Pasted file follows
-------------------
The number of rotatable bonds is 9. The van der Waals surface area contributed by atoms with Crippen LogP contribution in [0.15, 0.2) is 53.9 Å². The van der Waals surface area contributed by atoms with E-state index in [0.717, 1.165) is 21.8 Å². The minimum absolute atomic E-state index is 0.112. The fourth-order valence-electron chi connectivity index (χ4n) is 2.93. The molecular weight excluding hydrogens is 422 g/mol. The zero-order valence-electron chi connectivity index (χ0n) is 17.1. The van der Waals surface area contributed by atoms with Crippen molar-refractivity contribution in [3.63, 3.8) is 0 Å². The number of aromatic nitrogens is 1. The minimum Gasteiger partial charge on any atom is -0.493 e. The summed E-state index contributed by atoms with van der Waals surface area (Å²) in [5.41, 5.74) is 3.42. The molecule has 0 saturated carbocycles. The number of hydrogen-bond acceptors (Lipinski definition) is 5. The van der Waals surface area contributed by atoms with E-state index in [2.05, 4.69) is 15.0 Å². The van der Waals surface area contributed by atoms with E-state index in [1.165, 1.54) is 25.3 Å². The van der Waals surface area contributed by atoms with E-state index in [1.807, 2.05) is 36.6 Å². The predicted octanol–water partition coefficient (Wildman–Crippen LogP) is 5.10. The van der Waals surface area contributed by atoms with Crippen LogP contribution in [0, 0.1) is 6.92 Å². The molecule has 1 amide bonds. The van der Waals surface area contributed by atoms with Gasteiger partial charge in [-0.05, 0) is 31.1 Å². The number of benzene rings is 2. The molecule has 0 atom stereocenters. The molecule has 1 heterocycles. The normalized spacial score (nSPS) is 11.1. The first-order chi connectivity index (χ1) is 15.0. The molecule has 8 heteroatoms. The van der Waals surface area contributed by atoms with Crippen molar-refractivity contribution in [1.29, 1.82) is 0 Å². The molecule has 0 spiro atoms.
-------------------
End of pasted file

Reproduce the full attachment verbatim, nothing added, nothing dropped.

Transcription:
The number of rotatable bonds is 9. The van der Waals surface area contributed by atoms with Crippen LogP contribution in [0.15, 0.2) is 53.9 Å². The van der Waals surface area contributed by atoms with E-state index in [0.717, 1.165) is 21.8 Å². The minimum absolute atomic E-state index is 0.112. The fourth-order valence-electron chi connectivity index (χ4n) is 2.93. The molecular weight excluding hydrogens is 422 g/mol. The zero-order valence-electron chi connectivity index (χ0n) is 17.1. The van der Waals surface area contributed by atoms with Crippen molar-refractivity contribution in [3.63, 3.8) is 0 Å². The number of aromatic nitrogens is 1. The minimum Gasteiger partial charge on any atom is -0.493 e. The summed E-state index contributed by atoms with van der Waals surface area (Å²) in [5.41, 5.74) is 3.42. The molecule has 0 saturated carbocycles. The number of hydrogen-bond acceptors (Lipinski definition) is 5. The van der Waals surface area contributed by atoms with E-state index in [2.05, 4.69) is 15.0 Å². The van der Waals surface area contributed by atoms with E-state index in [1.165, 1.54) is 25.3 Å². The van der Waals surface area contributed by atoms with E-state index in [1.807, 2.05) is 36.6 Å². The predicted octanol–water partition coefficient (Wildman–Crippen LogP) is 5.10. The van der Waals surface area contributed by atoms with Crippen LogP contribution in [0, 0.1) is 6.92 Å². The molecule has 1 amide bonds. The van der Waals surface area contributed by atoms with Gasteiger partial charge in [-0.05, 0) is 31.1 Å². The number of benzene rings is 2. The molecule has 0 atom stereocenters. The molecule has 1 heterocycles. The normalized spacial score (nSPS) is 11.1. The first-order chi connectivity index (χ1) is 15.0. The molecule has 8 heteroatoms. The van der Waals surface area contributed by atoms with Crippen molar-refractivity contribution in [1.29, 1.82) is 0 Å². The molecule has 0 spiro atoms.